Common Misconceptions About Calvinism, Part Four

In part one of this series I explained that I do not like the label Calvinist because both insiders and outsiders have misconceptions about what Calvinists actually believe. In this series, I hope to clarify some of those misconceptions. My goal is not to convince people to be Calvinists, but to make sure all of us know what we are choosing to accept or reject before we choose to accept or reject it.

IMPORTANT NOTE: In this entire series I am using the word Calvinist in the most general way possible. Rather than using it to refer to those who follow Calvin's writings on every point of his theology of election, I am using it to refer to those who believe God pre-destined certain people to salvation, solely on the basis of his personal pleasure, and is Himself responsible for their conversion. While the term Calvinist may not be wholly accurate in the technical sense, it is accurate in the practical sense. If you believe God predestined a chosen group of people to be saved, you are presumed to be a Calvinist by other Christians, even if you would not ascribe that label to yourself.

 

Misconception #6: Arminianism Provides a Solution to the Parts of Calvinism that Make Me Uncomfortable


I could never be a Calvinist. The God I believe in wouldn’t create someone knowing that they were destined for hell. I also could never believe in a God who chooses some to be saved, and allows others to be damned. The Bible very clearly says that God “desires all men to be saved.” That’s why I'm an Arminian. 


In my experience, many believers who consciously know they are Arminians have chosen this theological system because they are uncomfortable with some of the positions of Calvinism. For instance, they do not desire to believe in a God who creates people knowing they are destined for hell, nor a God whom chooses to save some and not others. They look at certain Bible verses such as 1 Timothy 2:14 (God “desires all men to be saved and come to a knowledge of the truth”, NIV) and conclude that Arminianism deals with biblical data like this better than Calvinism. 

The problem is, it really doesn’t. The uncomfortable beliefs one might be trying to avoid by escaping Calvinism remain after embracing Arminianism. While Arminianism is a different theological system, it does not provide a neat-and-tidy solution to the most common objections I hear to Calvinism. Here’s why….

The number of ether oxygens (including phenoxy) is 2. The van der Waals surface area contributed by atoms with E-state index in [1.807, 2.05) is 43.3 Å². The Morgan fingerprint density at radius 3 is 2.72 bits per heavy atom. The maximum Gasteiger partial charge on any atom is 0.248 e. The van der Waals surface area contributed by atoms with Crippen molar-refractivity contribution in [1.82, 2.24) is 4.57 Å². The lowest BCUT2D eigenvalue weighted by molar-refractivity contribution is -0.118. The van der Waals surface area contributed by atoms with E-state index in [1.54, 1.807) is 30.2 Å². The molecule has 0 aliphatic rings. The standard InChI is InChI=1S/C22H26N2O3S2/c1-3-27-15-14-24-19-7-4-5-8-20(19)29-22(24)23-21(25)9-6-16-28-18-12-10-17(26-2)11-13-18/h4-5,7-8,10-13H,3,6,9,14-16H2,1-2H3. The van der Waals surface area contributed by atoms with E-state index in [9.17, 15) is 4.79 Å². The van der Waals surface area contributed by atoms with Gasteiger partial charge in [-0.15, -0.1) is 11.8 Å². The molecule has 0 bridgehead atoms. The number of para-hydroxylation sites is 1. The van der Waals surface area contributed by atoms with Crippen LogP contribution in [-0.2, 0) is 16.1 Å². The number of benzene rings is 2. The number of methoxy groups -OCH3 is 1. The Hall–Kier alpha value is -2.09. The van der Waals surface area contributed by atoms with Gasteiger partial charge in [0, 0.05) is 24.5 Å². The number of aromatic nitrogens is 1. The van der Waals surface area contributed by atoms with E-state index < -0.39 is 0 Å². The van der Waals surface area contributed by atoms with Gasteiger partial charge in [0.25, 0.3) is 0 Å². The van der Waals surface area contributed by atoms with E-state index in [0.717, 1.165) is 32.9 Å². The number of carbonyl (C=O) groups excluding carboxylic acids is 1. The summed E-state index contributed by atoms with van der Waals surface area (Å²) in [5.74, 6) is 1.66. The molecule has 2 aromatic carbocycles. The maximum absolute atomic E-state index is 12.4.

“I can’t believe in a God who would create people knowing they are doomed to hell.”

One of the most common objections to Calvinism is that the God of Calvinism is cruel. A loving God, it is argued, would not bring someone into existence knowing that this person’s ultimate destination would be eternal torment. It is true that within a Calvinistic framework God brings people into existence knowing that some will be saved and others will not. Yet this is equally true of the God of Arminianism. 

Both Calvinists and Arminians believe in predestination and election. After all, they are both biblical words (Ephesians 1:5, 11 Romans 8:29 etc…). Both believe that before God creates a person, He knows whether or not they will respond to Him in faith. There is no difference between the two on this issue. The only difference is the basis upon which He knows this information. Calvinists believe God knows who will respond to Him in faith because He has predestined to grant the gift of faith to those He has chosen beforehand, while Arminians believe that God knows who will respond to Him in faith because He has looked forward in time and has seen who will choose Him in the future. In both Calvinism and Arminianism, God has created every person knowing full well their eternal destiny.